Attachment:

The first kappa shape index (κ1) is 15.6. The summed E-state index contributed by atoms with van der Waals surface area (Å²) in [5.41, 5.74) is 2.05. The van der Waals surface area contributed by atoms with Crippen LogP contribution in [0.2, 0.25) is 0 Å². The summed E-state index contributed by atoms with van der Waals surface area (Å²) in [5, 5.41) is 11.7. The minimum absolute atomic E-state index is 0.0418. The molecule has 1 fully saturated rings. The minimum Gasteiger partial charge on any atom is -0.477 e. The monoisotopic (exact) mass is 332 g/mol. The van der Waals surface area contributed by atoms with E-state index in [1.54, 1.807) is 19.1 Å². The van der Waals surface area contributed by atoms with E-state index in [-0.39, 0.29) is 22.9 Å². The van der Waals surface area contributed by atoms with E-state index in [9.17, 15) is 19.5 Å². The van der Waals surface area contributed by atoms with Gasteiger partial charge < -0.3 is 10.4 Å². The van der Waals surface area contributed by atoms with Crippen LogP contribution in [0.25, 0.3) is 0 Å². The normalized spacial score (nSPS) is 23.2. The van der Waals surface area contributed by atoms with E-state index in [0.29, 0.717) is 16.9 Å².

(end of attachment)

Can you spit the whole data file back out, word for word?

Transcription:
The first kappa shape index (κ1) is 15.6. The summed E-state index contributed by atoms with van der Waals surface area (Å²) in [5.41, 5.74) is 2.05. The van der Waals surface area contributed by atoms with Crippen LogP contribution in [0.2, 0.25) is 0 Å². The summed E-state index contributed by atoms with van der Waals surface area (Å²) in [5, 5.41) is 11.7. The minimum absolute atomic E-state index is 0.0418. The molecule has 1 fully saturated rings. The minimum Gasteiger partial charge on any atom is -0.477 e. The monoisotopic (exact) mass is 332 g/mol. The van der Waals surface area contributed by atoms with E-state index in [1.54, 1.807) is 19.1 Å². The van der Waals surface area contributed by atoms with E-state index in [-0.39, 0.29) is 22.9 Å². The van der Waals surface area contributed by atoms with E-state index in [9.17, 15) is 19.5 Å². The van der Waals surface area contributed by atoms with Gasteiger partial charge < -0.3 is 10.4 Å². The van der Waals surface area contributed by atoms with Crippen LogP contribution in [0.25, 0.3) is 0 Å². The normalized spacial score (nSPS) is 23.2. The van der Waals surface area contributed by atoms with E-state index in [0.29, 0.717) is 16.9 Å².